Why all this church-kingdom stuff? Well, because if we are to be effective agents of God’s kingdom in this world, we need to be freed to see his kingdom express itself everywhere and anyplace—as indeed it does. God turns up in places where we might least expect to see him, but we need the eyes to see what he is doing if we are going to join him in the redemption of the world. A complete association of the kingdom with the church looks up God’s activity and links it exclusively to organized church activities like Sunday school, communal worship services, and the like. And as wonderful and necessary as these are to Christian community, the diminished view of the kingdom that results from this will never get us beyond the four walls of the church so that we might fulfill our mission of discipling the nations.
The kingdom of God can’t be institutionalized in this way. To the contrary, it challenges all these idolatrous attempts to control it—be it churchly and otherwise! Besides, it’s not about simply getting more church-based services up to scratch; it is going to take the whole body of Christ as a fluid, dynamic, witnessing agency, active in every possible arena of life, to bring the gospel of God’s love into his world. This, in fact, goes to the heart of our mission in the world (247-249).
And the passage from Scot McKnight:
Why is it so easy to work for kingdom purposes, but ignore your local church? Why do we see kingdom work in such idealistic terms but look down our noses at our local churches? Do you think Jesus ignored the local in order to chase the Kingdom? Or did he want us to be inspired to enter into the imagined life of his parables and then bring that back to the ordinary relations of our ordinary world?
This division between church and kingdom needs to be examined afresh. What Jesus meant by kingdom was the society where God’s will is done. But any reading of the Gospels will show that he knew that the kingdom dream wouldn’t happen all at once in a perfect and sudden way. He knew it meant hard work, struggles and interpersonal conflict with real people in our own neighborhoods. He knew his own followers weren’t perfect and their society wasn’t living up to the ideal. His closest followers denied him; his specially chosen apostles were power-hungry and reputation-grubbing. Yet, those were his people and the ones he chose to concentrate all of his attentions on.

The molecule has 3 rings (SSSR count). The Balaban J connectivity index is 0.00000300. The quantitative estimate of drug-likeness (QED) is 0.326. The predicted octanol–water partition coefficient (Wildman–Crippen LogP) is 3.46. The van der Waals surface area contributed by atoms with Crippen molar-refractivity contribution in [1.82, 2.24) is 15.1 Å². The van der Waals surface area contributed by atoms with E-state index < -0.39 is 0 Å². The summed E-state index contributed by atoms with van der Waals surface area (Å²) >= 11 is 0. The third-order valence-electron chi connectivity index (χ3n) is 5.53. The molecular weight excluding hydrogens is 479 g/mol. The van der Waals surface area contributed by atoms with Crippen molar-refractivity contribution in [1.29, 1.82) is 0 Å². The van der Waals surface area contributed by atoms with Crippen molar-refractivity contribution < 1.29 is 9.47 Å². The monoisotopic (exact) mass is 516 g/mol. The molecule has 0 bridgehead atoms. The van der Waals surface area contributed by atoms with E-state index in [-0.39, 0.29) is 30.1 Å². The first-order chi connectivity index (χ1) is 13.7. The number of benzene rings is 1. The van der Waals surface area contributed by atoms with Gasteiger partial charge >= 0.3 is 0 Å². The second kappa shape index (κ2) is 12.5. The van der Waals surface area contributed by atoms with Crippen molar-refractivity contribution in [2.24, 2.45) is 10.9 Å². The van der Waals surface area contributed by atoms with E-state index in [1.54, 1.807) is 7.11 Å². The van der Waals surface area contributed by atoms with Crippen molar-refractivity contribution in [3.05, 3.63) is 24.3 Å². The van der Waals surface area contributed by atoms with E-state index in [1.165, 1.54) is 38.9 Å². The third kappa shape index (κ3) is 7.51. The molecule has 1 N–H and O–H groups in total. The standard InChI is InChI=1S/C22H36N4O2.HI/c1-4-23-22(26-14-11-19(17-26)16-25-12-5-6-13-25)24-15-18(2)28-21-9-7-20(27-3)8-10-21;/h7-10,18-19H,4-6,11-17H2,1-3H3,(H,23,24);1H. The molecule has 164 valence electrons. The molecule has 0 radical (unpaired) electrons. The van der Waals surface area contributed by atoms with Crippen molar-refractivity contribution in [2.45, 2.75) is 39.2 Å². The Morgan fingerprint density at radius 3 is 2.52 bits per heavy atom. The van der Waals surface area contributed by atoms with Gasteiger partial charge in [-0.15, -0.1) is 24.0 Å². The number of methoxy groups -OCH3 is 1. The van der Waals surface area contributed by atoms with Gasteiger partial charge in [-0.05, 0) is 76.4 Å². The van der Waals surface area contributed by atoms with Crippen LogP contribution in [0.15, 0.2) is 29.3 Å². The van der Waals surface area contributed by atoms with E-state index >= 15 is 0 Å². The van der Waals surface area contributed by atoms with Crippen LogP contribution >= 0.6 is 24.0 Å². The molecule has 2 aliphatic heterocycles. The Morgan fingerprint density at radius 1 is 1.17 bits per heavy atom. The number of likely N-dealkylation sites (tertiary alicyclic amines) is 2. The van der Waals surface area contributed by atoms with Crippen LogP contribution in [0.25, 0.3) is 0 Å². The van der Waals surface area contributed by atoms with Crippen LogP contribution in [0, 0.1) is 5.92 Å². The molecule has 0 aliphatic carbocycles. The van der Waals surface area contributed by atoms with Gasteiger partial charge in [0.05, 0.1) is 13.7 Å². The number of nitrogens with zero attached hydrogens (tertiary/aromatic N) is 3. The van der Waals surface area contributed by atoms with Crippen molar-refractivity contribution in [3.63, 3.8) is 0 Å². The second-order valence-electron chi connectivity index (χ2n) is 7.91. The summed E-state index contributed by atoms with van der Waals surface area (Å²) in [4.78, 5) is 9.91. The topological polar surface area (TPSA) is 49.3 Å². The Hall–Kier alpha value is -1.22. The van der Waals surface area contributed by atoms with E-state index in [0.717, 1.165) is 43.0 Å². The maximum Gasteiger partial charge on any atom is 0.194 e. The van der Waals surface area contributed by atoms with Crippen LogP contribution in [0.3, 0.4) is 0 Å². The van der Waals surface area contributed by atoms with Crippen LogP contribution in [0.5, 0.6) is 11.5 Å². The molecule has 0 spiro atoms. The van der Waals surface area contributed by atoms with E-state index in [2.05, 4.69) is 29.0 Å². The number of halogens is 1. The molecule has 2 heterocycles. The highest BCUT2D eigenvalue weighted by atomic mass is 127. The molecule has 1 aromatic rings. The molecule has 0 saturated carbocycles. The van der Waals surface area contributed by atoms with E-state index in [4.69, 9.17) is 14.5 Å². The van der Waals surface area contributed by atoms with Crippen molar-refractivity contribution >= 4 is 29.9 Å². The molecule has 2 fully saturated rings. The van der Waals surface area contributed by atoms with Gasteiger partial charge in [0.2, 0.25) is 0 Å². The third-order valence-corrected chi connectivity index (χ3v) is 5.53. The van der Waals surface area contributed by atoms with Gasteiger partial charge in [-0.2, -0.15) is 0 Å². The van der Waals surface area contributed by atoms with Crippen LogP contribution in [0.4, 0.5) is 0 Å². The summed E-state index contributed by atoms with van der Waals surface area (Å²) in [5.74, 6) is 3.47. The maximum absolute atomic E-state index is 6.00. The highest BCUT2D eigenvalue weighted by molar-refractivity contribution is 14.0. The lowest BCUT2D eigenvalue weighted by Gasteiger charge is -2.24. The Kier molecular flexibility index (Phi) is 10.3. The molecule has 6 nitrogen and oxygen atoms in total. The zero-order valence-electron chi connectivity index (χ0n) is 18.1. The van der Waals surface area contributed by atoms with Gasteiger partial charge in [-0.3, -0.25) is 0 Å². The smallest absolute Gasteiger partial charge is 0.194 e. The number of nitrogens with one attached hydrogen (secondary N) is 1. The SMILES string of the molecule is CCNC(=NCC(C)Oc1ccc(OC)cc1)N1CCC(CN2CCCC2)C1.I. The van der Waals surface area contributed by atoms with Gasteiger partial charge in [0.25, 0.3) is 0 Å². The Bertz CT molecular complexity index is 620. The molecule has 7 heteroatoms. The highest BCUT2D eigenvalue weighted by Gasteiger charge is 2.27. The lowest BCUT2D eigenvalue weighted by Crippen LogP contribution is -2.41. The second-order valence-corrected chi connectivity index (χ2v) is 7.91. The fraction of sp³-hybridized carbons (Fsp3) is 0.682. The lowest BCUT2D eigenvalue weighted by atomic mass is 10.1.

Local churches aren’t perfect, and if you are looking for the perfect local church, you won’t find it. But here’s something I’ve learned: Local churches reflect the realities of real humans who participate in kingdom living in a world broken by sin and systemic evil. Kingdom life is designed to take root in local communities, and it is the vision of Jesus for you and me to make our local community of faith our primary launching place for kingdom-dream living. Neither your community nor mine will be the perfect one. Our challenge is to settle in and strive for the kingdom dream from the local community into the global village. It’s much harder, but it’s the real world.
Jesus’s kingdom dream is meant for this world and is meant for folks like you and me. We fall short of our own ideals, and we dwell with others who fall short. Perhaps the commitment of “short-of-ideals” people to one another is the very heart of what Jesus means by kingdom living in the here and now. Which has taught me this: I owe my primary commitment to my local church, not because it is what I want and not because it is the ideal place, but because the only way for Jesus’ [kingdom] to take root is when local people commit to one another to strive with one another for a just, loving, peaceful, and wise society, beginning at home, with friends, and at their local community of faith (107-108).